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Dissemination

The University of Tennessee, Knoxville

How would you assess the transferability of the re-design approach you employed to new subject areas or disciplines?

December 2001 Update: As the structure of this course becomes stronger, the process for support and delivery becomes clearer, and departmental “culture change” occurs in recognizing the potential of augmenting face-to-face instruction with online materials delivery, a model for the delivery of any foreign language instruction exists within this redesigned course. On a more generalized level, the concept of modularizing course content for augmented online delivery, rethinking textbook and workbook driven guided and independent practice activities for online delivery, and supporting a large teaching corps for delivery of the course would be transferable to most any discipline. However, a critical factor would be the cooperation of publishers in the process if the materials were not “instructor” or “department” owned. In addition, identifying collaborative support models for orienting instructors to augmenting traditional instructional strategies with those supported by technology will be a valuable byproduct.

How are you disseminating the re-design among your colleagues?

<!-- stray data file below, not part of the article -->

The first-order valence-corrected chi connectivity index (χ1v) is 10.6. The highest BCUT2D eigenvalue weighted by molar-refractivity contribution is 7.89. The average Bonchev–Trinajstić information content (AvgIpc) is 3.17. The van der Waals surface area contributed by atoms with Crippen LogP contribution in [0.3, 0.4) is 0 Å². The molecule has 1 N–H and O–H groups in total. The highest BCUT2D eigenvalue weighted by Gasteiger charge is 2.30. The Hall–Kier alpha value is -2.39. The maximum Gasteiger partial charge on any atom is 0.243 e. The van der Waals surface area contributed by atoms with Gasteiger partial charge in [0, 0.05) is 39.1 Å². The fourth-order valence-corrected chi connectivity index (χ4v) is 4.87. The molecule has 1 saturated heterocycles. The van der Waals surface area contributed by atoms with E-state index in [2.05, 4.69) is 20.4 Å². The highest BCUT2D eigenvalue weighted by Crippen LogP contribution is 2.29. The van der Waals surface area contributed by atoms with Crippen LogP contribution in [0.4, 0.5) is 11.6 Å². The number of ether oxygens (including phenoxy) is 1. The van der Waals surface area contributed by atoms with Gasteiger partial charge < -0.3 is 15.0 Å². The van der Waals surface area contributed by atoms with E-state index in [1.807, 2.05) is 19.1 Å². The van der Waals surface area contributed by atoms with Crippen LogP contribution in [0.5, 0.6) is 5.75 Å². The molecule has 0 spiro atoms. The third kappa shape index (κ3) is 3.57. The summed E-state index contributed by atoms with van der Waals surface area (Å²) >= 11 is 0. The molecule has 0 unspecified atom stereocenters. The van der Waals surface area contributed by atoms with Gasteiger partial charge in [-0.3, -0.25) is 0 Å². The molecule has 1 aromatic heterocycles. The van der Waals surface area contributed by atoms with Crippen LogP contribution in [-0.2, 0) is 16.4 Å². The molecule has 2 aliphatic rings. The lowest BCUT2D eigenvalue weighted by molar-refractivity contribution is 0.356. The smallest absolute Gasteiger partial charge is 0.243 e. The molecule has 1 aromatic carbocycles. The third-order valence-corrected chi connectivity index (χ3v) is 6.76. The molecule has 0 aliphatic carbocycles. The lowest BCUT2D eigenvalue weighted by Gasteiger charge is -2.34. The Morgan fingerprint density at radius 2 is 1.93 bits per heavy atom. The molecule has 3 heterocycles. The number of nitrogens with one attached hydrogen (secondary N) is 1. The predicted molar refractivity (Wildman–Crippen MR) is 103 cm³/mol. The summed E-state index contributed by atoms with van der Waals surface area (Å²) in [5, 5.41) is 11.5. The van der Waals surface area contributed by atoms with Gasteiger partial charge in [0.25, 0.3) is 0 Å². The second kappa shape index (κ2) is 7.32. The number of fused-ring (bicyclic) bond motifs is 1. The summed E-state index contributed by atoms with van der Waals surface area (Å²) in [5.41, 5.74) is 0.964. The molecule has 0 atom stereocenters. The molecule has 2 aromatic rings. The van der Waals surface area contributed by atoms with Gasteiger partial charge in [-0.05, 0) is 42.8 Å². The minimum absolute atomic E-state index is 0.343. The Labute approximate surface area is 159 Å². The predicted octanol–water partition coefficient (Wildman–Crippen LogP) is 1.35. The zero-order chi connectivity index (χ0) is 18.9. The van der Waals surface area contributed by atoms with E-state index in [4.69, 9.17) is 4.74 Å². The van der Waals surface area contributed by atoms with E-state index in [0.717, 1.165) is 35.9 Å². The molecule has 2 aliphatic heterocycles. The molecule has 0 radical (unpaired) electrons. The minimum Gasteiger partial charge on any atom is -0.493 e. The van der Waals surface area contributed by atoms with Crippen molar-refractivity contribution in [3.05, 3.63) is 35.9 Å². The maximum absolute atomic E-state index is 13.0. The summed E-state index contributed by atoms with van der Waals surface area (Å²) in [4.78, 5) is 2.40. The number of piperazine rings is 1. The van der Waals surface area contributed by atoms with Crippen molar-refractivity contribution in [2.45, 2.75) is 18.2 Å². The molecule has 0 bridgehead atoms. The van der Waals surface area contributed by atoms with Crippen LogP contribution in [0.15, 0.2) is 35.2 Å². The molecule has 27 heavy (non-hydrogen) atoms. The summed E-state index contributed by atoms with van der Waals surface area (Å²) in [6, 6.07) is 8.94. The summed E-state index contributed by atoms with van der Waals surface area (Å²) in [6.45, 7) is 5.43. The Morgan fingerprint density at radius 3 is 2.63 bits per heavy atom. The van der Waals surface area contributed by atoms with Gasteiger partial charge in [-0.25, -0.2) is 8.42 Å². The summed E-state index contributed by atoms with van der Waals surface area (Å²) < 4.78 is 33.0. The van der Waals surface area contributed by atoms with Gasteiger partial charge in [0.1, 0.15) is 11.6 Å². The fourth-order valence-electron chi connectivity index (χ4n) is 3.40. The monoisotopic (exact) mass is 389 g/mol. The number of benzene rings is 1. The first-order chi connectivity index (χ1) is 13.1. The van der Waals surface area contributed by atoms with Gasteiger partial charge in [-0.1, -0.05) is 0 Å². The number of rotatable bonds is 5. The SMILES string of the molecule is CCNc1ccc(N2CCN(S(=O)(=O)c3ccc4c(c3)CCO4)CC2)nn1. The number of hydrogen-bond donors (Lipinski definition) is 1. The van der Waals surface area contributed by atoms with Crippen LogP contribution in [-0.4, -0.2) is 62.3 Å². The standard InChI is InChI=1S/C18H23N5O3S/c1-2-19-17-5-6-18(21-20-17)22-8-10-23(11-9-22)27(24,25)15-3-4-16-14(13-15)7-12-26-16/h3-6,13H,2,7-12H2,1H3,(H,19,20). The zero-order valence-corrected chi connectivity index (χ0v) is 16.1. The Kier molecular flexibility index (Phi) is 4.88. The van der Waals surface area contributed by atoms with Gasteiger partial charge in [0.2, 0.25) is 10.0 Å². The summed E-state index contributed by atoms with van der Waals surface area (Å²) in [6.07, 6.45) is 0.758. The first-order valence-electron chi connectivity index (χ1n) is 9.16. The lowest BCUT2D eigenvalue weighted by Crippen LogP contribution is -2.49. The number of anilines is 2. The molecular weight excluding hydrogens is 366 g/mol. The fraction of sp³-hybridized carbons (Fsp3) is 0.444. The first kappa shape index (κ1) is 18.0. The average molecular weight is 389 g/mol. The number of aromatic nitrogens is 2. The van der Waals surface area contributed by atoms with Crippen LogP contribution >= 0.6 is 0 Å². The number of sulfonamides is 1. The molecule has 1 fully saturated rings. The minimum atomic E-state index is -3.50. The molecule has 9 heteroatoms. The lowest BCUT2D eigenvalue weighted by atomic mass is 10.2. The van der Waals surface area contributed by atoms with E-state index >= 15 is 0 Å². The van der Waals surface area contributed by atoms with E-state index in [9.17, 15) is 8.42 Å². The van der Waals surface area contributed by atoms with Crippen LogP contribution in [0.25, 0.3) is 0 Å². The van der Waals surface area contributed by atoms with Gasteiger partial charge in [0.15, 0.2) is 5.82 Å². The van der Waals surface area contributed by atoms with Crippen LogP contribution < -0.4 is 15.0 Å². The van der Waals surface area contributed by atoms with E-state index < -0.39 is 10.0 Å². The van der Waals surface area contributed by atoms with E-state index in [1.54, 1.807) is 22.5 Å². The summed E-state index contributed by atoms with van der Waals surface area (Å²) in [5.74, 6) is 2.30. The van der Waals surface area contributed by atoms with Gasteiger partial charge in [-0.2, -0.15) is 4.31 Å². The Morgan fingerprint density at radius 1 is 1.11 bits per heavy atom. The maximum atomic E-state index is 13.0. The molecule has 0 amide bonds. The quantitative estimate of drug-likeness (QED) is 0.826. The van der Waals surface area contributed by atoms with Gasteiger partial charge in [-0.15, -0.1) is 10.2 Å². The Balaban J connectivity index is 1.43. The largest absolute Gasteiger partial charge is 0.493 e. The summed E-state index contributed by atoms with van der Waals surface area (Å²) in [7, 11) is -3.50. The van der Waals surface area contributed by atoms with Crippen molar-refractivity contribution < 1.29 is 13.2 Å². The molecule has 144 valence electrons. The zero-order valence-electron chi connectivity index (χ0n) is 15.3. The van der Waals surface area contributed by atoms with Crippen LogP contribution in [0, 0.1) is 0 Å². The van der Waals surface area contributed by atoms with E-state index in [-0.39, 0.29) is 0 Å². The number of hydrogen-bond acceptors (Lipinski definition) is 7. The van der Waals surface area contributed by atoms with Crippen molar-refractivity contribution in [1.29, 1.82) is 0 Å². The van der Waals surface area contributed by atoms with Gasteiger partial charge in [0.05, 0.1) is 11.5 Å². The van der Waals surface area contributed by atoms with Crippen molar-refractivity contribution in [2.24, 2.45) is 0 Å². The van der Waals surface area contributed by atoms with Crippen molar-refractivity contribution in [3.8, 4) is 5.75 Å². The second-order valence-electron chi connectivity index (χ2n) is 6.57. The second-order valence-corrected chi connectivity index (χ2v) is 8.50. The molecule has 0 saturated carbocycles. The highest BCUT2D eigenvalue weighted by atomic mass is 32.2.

We are disseminating the re-design by presenting our project at conferences:

  • Two universities in Mexico to present to foreign language faculty and administrators in Monterrey and San Miguel de Allende, April 2001
  • The American Association of Teachers of Spanish and Portuguese, San Francisco, July 2001
  • A regional conference in Wilmington, NC, October 2001
  • A national conference in Washington, DC, November 2001
  • A state conference in Nashville, TN, November, 2001

Dr. Young has remained in contact with McGraw-Hill, the publishers of the printed textbook, who may be interested in taking the online material to other universities. Currently, only the University of Illinois provides online material in exchange for contact hours in their basic language courses. Administrators are eager to examine online instruction because of cost efficiency and teachers are interested in whether online language instruction can prove beneficial for the language learner.

December 2001 Update: Dr. Young presented results of the pilot study at two national conferences in Washington D.C. in November 2001 and San Francisco in July 2001 and at a state conference in Nashville in November of 2001. Moreover, she was invited to speak on the development of online instruction for foreign languages in Mexico in the spring of 2001.

  • "Online Instruction Versus In-Class Instruction: A Comparison of Foreign Language Learner Performances." American Council of Teachers of Foreign Languages (ACTFL), Washington, D.C. Nov. 15-18, 2001
  • "Technology in Language Learning” Tennessee Foreign Language Teachers Association 34th Annual Meeting, Nashville, Tennessee, Nov. 5-6, 2001
  • "Do Their Perspectives Really Matter? Learner Reactions to Online FL Instruction” The American Association of Teachers of Spanish and Portuguese, San Francisco, California, July 7-10, 2001
  • "La adquisicion de los idiomas a traves de la tecnologia" Dolly Young and Margaret Beauvois, Invited speakers. Universidad del Vall de Mexico, Plantel San Miguel de Allende, April 23-24, 2001

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